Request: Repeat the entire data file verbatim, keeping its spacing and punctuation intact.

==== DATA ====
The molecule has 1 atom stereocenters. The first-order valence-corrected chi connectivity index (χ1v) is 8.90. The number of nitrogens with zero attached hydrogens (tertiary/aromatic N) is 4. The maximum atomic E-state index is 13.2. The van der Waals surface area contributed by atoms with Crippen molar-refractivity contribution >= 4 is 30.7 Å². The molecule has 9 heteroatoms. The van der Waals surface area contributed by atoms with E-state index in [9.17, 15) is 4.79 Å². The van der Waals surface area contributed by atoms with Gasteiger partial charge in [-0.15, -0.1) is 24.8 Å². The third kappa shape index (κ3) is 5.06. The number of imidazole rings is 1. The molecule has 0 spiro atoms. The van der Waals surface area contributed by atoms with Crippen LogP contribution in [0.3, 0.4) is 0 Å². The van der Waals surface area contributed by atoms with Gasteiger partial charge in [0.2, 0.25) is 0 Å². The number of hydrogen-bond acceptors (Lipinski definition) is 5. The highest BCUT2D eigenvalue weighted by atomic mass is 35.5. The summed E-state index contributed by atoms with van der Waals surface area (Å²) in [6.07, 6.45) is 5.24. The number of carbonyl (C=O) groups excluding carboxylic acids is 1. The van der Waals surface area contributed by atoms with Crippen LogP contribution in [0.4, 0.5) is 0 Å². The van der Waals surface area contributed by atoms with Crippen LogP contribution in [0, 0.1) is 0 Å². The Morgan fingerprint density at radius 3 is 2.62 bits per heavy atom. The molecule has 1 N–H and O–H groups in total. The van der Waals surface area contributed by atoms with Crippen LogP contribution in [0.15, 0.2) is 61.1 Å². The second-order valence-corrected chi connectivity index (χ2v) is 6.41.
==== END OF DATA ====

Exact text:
The molecule has 1 atom stereocenters. The first-order valence-corrected chi connectivity index (χ1v) is 8.90. The number of nitrogens with zero attached hydrogens (tertiary/aromatic N) is 4. The maximum atomic E-state index is 13.2. The van der Waals surface area contributed by atoms with Crippen molar-refractivity contribution >= 4 is 30.7 Å². The molecule has 9 heteroatoms. The van der Waals surface area contributed by atoms with E-state index in [9.17, 15) is 4.79 Å². The van der Waals surface area contributed by atoms with Gasteiger partial charge in [-0.15, -0.1) is 24.8 Å². The third kappa shape index (κ3) is 5.06. The number of imidazole rings is 1. The molecule has 0 spiro atoms. The van der Waals surface area contributed by atoms with Crippen LogP contribution in [0.3, 0.4) is 0 Å². The van der Waals surface area contributed by atoms with Gasteiger partial charge in [0.2, 0.25) is 0 Å². The number of hydrogen-bond acceptors (Lipinski definition) is 5. The highest BCUT2D eigenvalue weighted by atomic mass is 35.5. The summed E-state index contributed by atoms with van der Waals surface area (Å²) in [6.07, 6.45) is 5.24. The number of carbonyl (C=O) groups excluding carboxylic acids is 1. The van der Waals surface area contributed by atoms with Crippen LogP contribution in [0.4, 0.5) is 0 Å². The van der Waals surface area contributed by atoms with Crippen LogP contribution in [0, 0.1) is 0 Å². The Morgan fingerprint density at radius 3 is 2.62 bits per heavy atom. The molecule has 1 N–H and O–H groups in total. The van der Waals surface area contributed by atoms with Crippen LogP contribution in [0.15, 0.2) is 61.1 Å². The second-order valence-corrected chi connectivity index (χ2v) is 6.41.